You are here

ART TPatch

Published September 2011
By Paul White

Since DAW software and multi‑channel audio interfaces took over the recording world, rackmount patchbays have become a far less common sight in the project studio, but there are still plenty of situations where a patchbay might be useful. You may, for example, want to access insert points, or to bring some of those extra line ins and outs on the back of your audio interface out to the desktop. If you only need a handful of such connections, ART's TPatch (part of their 'ARTcessories' range) might appeal, as its aluminium case is no larger than a typical DI box, and it sits comfortably on your desktop, rather than in a rack.

ART TPatchThe TPatch is a passive, eight‑point balanced patchbay of quarter‑inch TRS jack connectors. The user can select between normal and half‑normal modes of operation, using separate rear‑panel buttons for each vertical pair of sockets. In normal mode, the cables you plug into the back of each of the four pairs of in/out sockets are electrically linked together, unless you plug cables into either socket on the front of the unit. This provides essentially the same function as a mixer insert point: the signal flows through the channel unless a cable is connected to re‑route the flow via an external processor.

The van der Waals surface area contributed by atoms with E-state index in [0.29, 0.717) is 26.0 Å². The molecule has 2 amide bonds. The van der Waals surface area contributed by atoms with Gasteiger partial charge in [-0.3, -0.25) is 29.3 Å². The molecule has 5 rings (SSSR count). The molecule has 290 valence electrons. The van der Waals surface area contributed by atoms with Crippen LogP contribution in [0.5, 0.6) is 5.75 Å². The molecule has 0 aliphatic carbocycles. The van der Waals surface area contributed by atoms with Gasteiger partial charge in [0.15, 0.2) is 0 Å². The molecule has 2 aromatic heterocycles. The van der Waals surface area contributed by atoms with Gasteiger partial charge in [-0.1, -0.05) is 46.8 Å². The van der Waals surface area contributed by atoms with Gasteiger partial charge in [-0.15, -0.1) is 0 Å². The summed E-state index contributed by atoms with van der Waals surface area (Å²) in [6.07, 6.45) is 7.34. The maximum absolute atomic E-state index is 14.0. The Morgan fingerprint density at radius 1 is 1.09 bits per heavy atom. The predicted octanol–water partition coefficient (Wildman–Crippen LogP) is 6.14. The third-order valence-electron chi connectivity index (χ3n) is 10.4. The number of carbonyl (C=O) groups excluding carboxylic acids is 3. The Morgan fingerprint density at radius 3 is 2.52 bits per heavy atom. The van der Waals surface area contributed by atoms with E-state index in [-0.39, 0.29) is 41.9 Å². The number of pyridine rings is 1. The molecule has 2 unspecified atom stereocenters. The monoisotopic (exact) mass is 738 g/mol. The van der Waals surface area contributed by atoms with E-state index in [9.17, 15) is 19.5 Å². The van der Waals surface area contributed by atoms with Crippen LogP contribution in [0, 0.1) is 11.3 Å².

Half‑normal is a common variation that breaks the internal link if you plug a jack into the lower socket (designated an input) but the link remains unbroken if you plug in only to the top socket (output), which effectively allows you to split off a signal feed from an insert point without breaking the loop.

This is all fine if you want the patchbays to connect to insert points, or to provide one between two pieces of equipment, but there's no official way of switching off the normalising altogether — which you might want to do if you simply want to use all eight sockets as additional inputs and/or outputs for an interface or mixer. Fortunately, there's a simple cheat (not mentioned in the instructions) that allows you to do this without modifying the unit. Usually, the panel with the switches is the back, and is used for the permanent connections to the gear you want to access. If you turn the unit around, so the switches are on the front, as long as you have jacks connected to both sockets in each vertical pair (on what is now the rear panel) the normalising path between the upper and lower sockets will be broken, allowing the patchbay to function as eight independent access points rather than four linked pairs. You can then plug your patch cables into the new front panel (now with the switches), to access the eight jacks without having to worry about the automatic linking feeding an output back to an input. In all, this is a neat and effective device, although they really should have told you how to use it non‑normalised. Paul White

£37.99 including VAT.

Published September 2011